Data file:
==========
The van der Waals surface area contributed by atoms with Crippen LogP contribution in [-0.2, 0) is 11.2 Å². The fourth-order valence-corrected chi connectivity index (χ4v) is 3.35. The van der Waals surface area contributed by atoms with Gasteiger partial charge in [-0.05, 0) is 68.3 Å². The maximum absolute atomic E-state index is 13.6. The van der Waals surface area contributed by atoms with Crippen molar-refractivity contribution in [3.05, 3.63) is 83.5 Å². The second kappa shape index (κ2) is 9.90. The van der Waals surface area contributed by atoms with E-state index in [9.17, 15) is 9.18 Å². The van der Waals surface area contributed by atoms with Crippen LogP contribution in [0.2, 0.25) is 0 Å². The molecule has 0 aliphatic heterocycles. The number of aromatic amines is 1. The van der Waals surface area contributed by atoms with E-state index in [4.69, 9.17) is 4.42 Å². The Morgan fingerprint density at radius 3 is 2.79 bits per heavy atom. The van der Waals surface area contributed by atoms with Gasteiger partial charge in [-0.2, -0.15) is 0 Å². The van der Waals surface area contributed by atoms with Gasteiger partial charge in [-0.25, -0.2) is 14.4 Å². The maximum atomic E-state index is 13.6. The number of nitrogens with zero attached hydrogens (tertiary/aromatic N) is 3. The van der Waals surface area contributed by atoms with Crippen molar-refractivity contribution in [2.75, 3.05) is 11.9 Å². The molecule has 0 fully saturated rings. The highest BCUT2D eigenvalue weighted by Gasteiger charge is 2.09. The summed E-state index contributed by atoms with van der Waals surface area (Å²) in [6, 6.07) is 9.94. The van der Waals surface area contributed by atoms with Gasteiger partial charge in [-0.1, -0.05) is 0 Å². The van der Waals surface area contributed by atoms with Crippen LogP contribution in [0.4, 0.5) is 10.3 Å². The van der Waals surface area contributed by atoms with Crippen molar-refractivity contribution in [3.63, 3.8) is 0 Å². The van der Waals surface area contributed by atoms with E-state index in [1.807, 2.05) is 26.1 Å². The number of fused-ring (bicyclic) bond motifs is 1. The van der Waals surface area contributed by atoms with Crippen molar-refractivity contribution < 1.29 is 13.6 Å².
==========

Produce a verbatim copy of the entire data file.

The van der Waals surface area contributed by atoms with Crippen LogP contribution in [-0.2, 0) is 11.2 Å². The fourth-order valence-corrected chi connectivity index (χ4v) is 3.35. The van der Waals surface area contributed by atoms with Gasteiger partial charge in [-0.05, 0) is 68.3 Å². The maximum absolute atomic E-state index is 13.6. The van der Waals surface area contributed by atoms with Crippen molar-refractivity contribution in [3.05, 3.63) is 83.5 Å². The second kappa shape index (κ2) is 9.90. The van der Waals surface area contributed by atoms with E-state index in [9.17, 15) is 9.18 Å². The van der Waals surface area contributed by atoms with Crippen LogP contribution in [0.2, 0.25) is 0 Å². The molecule has 0 aliphatic heterocycles. The number of aromatic amines is 1. The van der Waals surface area contributed by atoms with E-state index in [4.69, 9.17) is 4.42 Å². The Morgan fingerprint density at radius 3 is 2.79 bits per heavy atom. The van der Waals surface area contributed by atoms with Gasteiger partial charge in [-0.2, -0.15) is 0 Å². The van der Waals surface area contributed by atoms with Gasteiger partial charge in [-0.25, -0.2) is 14.4 Å². The maximum atomic E-state index is 13.6. The number of nitrogens with zero attached hydrogens (tertiary/aromatic N) is 3. The van der Waals surface area contributed by atoms with Crippen molar-refractivity contribution in [2.75, 3.05) is 11.9 Å². The molecule has 0 fully saturated rings. The highest BCUT2D eigenvalue weighted by Gasteiger charge is 2.09. The summed E-state index contributed by atoms with van der Waals surface area (Å²) in [6, 6.07) is 9.94. The van der Waals surface area contributed by atoms with Gasteiger partial charge in [-0.1, -0.05) is 0 Å². The van der Waals surface area contributed by atoms with Crippen LogP contribution in [0.4, 0.5) is 10.3 Å². The van der Waals surface area contributed by atoms with Crippen molar-refractivity contribution in [3.63, 3.8) is 0 Å². The van der Waals surface area contributed by atoms with E-state index in [1.807, 2.05) is 26.1 Å². The number of fused-ring (bicyclic) bond motifs is 1. The van der Waals surface area contributed by atoms with Crippen molar-refractivity contribution < 1.29 is 13.6 Å².